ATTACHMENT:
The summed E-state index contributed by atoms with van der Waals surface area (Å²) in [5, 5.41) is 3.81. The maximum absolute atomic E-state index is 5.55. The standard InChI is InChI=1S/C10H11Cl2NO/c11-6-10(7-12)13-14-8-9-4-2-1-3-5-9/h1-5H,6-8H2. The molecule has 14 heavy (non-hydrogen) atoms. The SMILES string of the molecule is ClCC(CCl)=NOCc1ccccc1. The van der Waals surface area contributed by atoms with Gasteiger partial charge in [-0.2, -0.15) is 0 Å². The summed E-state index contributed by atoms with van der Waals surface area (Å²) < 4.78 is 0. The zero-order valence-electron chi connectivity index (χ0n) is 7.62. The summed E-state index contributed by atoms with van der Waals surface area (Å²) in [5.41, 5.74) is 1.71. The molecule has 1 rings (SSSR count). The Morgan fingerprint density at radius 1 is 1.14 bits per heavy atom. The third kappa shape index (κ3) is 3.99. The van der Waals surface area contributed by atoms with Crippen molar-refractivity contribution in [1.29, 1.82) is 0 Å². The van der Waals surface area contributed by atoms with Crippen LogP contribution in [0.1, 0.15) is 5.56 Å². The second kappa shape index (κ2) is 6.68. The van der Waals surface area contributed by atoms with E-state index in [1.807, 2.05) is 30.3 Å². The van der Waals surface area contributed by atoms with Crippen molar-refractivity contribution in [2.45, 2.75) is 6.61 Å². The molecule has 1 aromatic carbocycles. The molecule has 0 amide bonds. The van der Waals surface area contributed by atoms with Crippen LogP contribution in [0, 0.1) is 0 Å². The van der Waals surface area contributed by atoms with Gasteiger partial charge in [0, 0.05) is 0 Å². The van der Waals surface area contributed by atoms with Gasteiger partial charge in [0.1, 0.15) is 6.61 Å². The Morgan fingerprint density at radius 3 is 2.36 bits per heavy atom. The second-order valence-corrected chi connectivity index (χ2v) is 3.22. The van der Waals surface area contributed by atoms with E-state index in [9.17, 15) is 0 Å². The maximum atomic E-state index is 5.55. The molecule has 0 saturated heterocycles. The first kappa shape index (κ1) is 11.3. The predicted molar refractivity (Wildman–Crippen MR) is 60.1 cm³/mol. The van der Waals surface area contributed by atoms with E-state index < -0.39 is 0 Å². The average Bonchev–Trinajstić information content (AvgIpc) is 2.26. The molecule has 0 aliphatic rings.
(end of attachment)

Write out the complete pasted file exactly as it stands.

The summed E-state index contributed by atoms with van der Waals surface area (Å²) in [5, 5.41) is 3.81. The maximum absolute atomic E-state index is 5.55. The standard InChI is InChI=1S/C10H11Cl2NO/c11-6-10(7-12)13-14-8-9-4-2-1-3-5-9/h1-5H,6-8H2. The molecule has 14 heavy (non-hydrogen) atoms. The SMILES string of the molecule is ClCC(CCl)=NOCc1ccccc1. The van der Waals surface area contributed by atoms with Gasteiger partial charge in [-0.2, -0.15) is 0 Å². The summed E-state index contributed by atoms with van der Waals surface area (Å²) < 4.78 is 0. The zero-order valence-electron chi connectivity index (χ0n) is 7.62. The summed E-state index contributed by atoms with van der Waals surface area (Å²) in [5.41, 5.74) is 1.71. The molecule has 1 rings (SSSR count). The Morgan fingerprint density at radius 1 is 1.14 bits per heavy atom. The third kappa shape index (κ3) is 3.99. The van der Waals surface area contributed by atoms with Crippen molar-refractivity contribution in [1.29, 1.82) is 0 Å². The van der Waals surface area contributed by atoms with Crippen LogP contribution in [0.1, 0.15) is 5.56 Å². The second kappa shape index (κ2) is 6.68. The van der Waals surface area contributed by atoms with E-state index in [1.807, 2.05) is 30.3 Å². The van der Waals surface area contributed by atoms with Crippen molar-refractivity contribution in [2.45, 2.75) is 6.61 Å². The molecule has 1 aromatic carbocycles. The molecule has 0 amide bonds. The van der Waals surface area contributed by atoms with Crippen LogP contribution in [0, 0.1) is 0 Å². The van der Waals surface area contributed by atoms with Gasteiger partial charge in [0, 0.05) is 0 Å². The van der Waals surface area contributed by atoms with Gasteiger partial charge in [0.1, 0.15) is 6.61 Å². The Morgan fingerprint density at radius 3 is 2.36 bits per heavy atom. The second-order valence-corrected chi connectivity index (χ2v) is 3.22. The van der Waals surface area contributed by atoms with E-state index in [9.17, 15) is 0 Å². The maximum atomic E-state index is 5.55. The molecule has 0 saturated heterocycles. The first kappa shape index (κ1) is 11.3. The predicted molar refractivity (Wildman–Crippen MR) is 60.1 cm³/mol. The van der Waals surface area contributed by atoms with E-state index < -0.39 is 0 Å². The average Bonchev–Trinajstić information content (AvgIpc) is 2.26. The molecule has 0 aliphatic rings.